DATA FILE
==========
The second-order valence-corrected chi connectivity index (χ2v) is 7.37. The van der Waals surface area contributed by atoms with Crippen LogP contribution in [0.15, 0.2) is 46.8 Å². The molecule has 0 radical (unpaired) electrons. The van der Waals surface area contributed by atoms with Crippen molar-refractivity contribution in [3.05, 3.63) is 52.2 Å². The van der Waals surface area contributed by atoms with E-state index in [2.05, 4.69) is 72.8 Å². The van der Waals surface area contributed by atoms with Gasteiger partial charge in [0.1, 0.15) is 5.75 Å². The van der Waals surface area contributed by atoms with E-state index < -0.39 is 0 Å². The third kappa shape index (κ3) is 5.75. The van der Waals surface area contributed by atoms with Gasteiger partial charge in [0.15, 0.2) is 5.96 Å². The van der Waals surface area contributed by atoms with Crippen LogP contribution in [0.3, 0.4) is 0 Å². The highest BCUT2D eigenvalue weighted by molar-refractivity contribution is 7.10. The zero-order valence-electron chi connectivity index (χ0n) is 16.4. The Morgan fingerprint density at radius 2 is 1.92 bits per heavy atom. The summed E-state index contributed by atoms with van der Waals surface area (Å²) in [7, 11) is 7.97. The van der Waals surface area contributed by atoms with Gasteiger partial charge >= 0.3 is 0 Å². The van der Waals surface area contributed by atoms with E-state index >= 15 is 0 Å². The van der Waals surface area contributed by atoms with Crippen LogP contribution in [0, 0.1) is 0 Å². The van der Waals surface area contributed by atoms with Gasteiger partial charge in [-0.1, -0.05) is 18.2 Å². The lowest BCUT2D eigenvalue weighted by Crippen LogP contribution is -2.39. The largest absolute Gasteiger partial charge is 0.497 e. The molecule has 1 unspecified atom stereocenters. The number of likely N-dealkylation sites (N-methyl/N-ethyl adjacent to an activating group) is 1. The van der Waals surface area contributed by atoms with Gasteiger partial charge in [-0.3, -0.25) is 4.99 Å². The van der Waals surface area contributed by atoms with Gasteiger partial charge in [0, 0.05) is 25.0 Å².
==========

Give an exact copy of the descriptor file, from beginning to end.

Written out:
The second-order valence-corrected chi connectivity index (χ2v) is 7.37. The van der Waals surface area contributed by atoms with Crippen LogP contribution in [0.15, 0.2) is 46.8 Å². The molecule has 0 radical (unpaired) electrons. The van der Waals surface area contributed by atoms with Crippen molar-refractivity contribution in [3.05, 3.63) is 52.2 Å². The van der Waals surface area contributed by atoms with E-state index in [2.05, 4.69) is 72.8 Å². The van der Waals surface area contributed by atoms with Gasteiger partial charge in [0.1, 0.15) is 5.75 Å². The van der Waals surface area contributed by atoms with E-state index < -0.39 is 0 Å². The third kappa shape index (κ3) is 5.75. The van der Waals surface area contributed by atoms with Gasteiger partial charge in [0.15, 0.2) is 5.96 Å². The van der Waals surface area contributed by atoms with Crippen LogP contribution in [0.3, 0.4) is 0 Å². The highest BCUT2D eigenvalue weighted by molar-refractivity contribution is 7.10. The zero-order valence-electron chi connectivity index (χ0n) is 16.4. The Morgan fingerprint density at radius 2 is 1.92 bits per heavy atom. The summed E-state index contributed by atoms with van der Waals surface area (Å²) in [7, 11) is 7.97. The van der Waals surface area contributed by atoms with Gasteiger partial charge >= 0.3 is 0 Å². The van der Waals surface area contributed by atoms with E-state index >= 15 is 0 Å². The van der Waals surface area contributed by atoms with Crippen LogP contribution in [0, 0.1) is 0 Å². The van der Waals surface area contributed by atoms with Gasteiger partial charge in [-0.1, -0.05) is 18.2 Å². The lowest BCUT2D eigenvalue weighted by Crippen LogP contribution is -2.39. The largest absolute Gasteiger partial charge is 0.497 e. The molecule has 1 unspecified atom stereocenters. The number of likely N-dealkylation sites (N-methyl/N-ethyl adjacent to an activating group) is 1. The van der Waals surface area contributed by atoms with Gasteiger partial charge in [-0.3, -0.25) is 4.99 Å². The van der Waals surface area contributed by atoms with Gasteiger partial charge in [0, 0.05) is 25.0 Å².